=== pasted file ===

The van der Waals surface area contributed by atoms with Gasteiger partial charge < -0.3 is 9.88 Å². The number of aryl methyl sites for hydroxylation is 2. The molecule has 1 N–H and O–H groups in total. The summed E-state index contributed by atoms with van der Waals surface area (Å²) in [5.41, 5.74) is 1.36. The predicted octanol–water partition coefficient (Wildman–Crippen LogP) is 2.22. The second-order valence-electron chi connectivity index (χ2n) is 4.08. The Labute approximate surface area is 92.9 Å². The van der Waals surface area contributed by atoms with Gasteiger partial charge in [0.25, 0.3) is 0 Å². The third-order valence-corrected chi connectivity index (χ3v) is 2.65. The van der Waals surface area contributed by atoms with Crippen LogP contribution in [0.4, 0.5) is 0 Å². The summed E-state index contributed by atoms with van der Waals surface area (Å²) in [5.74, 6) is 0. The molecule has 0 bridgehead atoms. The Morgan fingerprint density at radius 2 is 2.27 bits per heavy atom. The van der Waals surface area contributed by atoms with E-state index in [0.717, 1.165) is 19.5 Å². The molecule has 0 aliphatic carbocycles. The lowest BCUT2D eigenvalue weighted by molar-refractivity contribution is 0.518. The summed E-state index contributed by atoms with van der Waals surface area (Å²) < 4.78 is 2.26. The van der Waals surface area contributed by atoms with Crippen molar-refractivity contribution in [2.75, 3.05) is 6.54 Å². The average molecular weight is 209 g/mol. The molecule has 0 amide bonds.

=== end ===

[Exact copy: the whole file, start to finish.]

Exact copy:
The van der Waals surface area contributed by atoms with Gasteiger partial charge < -0.3 is 9.88 Å². The number of aryl methyl sites for hydroxylation is 2. The molecule has 1 N–H and O–H groups in total. The summed E-state index contributed by atoms with van der Waals surface area (Å²) in [5.41, 5.74) is 1.36. The predicted octanol–water partition coefficient (Wildman–Crippen LogP) is 2.22. The second-order valence-electron chi connectivity index (χ2n) is 4.08. The Labute approximate surface area is 92.9 Å². The van der Waals surface area contributed by atoms with Gasteiger partial charge in [0.25, 0.3) is 0 Å². The third-order valence-corrected chi connectivity index (χ3v) is 2.65. The van der Waals surface area contributed by atoms with Crippen LogP contribution in [0.4, 0.5) is 0 Å². The summed E-state index contributed by atoms with van der Waals surface area (Å²) in [5.74, 6) is 0. The molecule has 0 bridgehead atoms. The Morgan fingerprint density at radius 2 is 2.27 bits per heavy atom. The van der Waals surface area contributed by atoms with E-state index in [0.717, 1.165) is 19.5 Å². The molecule has 0 aliphatic carbocycles. The lowest BCUT2D eigenvalue weighted by molar-refractivity contribution is 0.518. The summed E-state index contributed by atoms with van der Waals surface area (Å²) < 4.78 is 2.26. The van der Waals surface area contributed by atoms with Crippen molar-refractivity contribution in [2.75, 3.05) is 6.54 Å². The average molecular weight is 209 g/mol. The molecule has 0 amide bonds.